Pain management and accredited nursing training: the Italian experience

A recent study carried out in Italy has emphasized some meaningful data: almost one fifth (1/5) of patients suffering from chronic pain received no treatment while hospitalized (1); besides, 25% of the patients who referred to centers for pain management reported that the intensity of their pain had never been assessed (2).
In 2010 the national legislature passed a new law [Legislation decree n. 38, in line with the Declaration of Montreal (3)] intended to better manage the pain in patients, as well as to limit the diffusion of this complex phenomenon which strongly affects the Italian national health service. According to Article n. 2 of the Law, pain therapy is referred to as “….all the diagnostic and therapeutic actions carried out on patients suffering from chronic pain by employing any pharmacological, instrumental or psychological therapy, as well as any rehabilitation or surgical intervention, in order to outline specific diagnostic and therapeutic strategies to better manage and control pain…..” (4).
This regulation is favorably welcomed by other European and non-European; however, it is disappointing to admit that three years after entering in force, this law has not showed the expected outcomes as its application is still ongoing. Although in Italy, as well as in many other countries, pain management assessment has never been enforced by specific laws, access to treatment has strongly improved in these last years and this has guaranteed efficient therapies and pain management approaches in line with the scientific international guidelines.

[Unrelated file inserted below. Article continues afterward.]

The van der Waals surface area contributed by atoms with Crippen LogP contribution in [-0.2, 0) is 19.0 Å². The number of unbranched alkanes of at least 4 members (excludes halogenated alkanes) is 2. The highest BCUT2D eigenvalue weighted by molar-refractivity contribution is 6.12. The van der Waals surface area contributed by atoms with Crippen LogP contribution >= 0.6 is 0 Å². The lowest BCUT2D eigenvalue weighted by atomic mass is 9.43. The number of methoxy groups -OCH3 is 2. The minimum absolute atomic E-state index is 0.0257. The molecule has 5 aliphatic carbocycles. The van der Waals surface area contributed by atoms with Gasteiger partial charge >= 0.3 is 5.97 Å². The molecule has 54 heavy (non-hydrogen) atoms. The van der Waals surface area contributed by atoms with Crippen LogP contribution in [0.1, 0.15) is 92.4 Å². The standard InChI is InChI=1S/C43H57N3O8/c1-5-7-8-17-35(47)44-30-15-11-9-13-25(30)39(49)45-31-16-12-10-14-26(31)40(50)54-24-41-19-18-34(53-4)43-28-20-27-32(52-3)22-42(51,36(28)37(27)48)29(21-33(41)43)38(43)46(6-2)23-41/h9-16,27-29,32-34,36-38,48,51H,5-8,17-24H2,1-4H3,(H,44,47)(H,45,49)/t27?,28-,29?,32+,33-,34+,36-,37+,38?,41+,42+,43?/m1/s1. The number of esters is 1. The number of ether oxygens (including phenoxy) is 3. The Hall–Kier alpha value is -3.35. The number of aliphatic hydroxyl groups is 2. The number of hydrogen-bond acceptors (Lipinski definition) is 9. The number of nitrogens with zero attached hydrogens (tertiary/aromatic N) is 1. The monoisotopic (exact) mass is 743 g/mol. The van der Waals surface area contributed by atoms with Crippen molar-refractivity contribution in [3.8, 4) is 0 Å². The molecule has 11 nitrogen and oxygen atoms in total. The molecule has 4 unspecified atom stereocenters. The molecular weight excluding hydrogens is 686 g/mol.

Considerations on the inadequate management of pain: what happens in Italy
Several are the considerations for tackling why pain management strategies are inadequately applied (6).
Lack of awareness: you have to keep in mind that any change implies a certain degree of resistance. It is therefore important to endorse a new way of thinking in order to improve the level of awareness and overcome the resistance itself (7).
Emerging problems related to health institutions: multidisciplinary approaches are nonexistent, pain management is not given the right priority, nurses have a limited amount of time they can dedicate to pain assessment, as they are often interrupted by several other activities. Cittadinanzattiva, which is a consumers protection association, has carried out a survey on a national scale, where it emerged how difficult it is to have access to treatment, and how the median waiting time to access a center for pain management varies from months to years (9).
Patient related problems: in many societies, cultures and religions pain is believed to be a natural part of one’s own life and health status. Italy is a country where many different cultures intermingle, and it is mainly among senior citizens that there is still the belief that not much can be done to relieve pain (10). Pain assessment and management should mainly be carried out by health personnel in general, although the patient’s will has to be taken into account. All information regarding the potential management of pain should be shared with the patient so that the therapeutic intervention may be tailored on his/her needs and bring some relief. Indeed, the patient’s decisions have to be respected and it is fundamental to provide all the information in a clear and satisfactory manner; as well, the various possibilities of therapeutic intervention have to be clearly outlined as well. In particular, chronic pain does have important implications on the spiritual sphere, as well as on the general physical welfare: it makes the patient reflect on the meaning of life and his sense of being left alone and abandoned by God, thus experiencing a social isolation.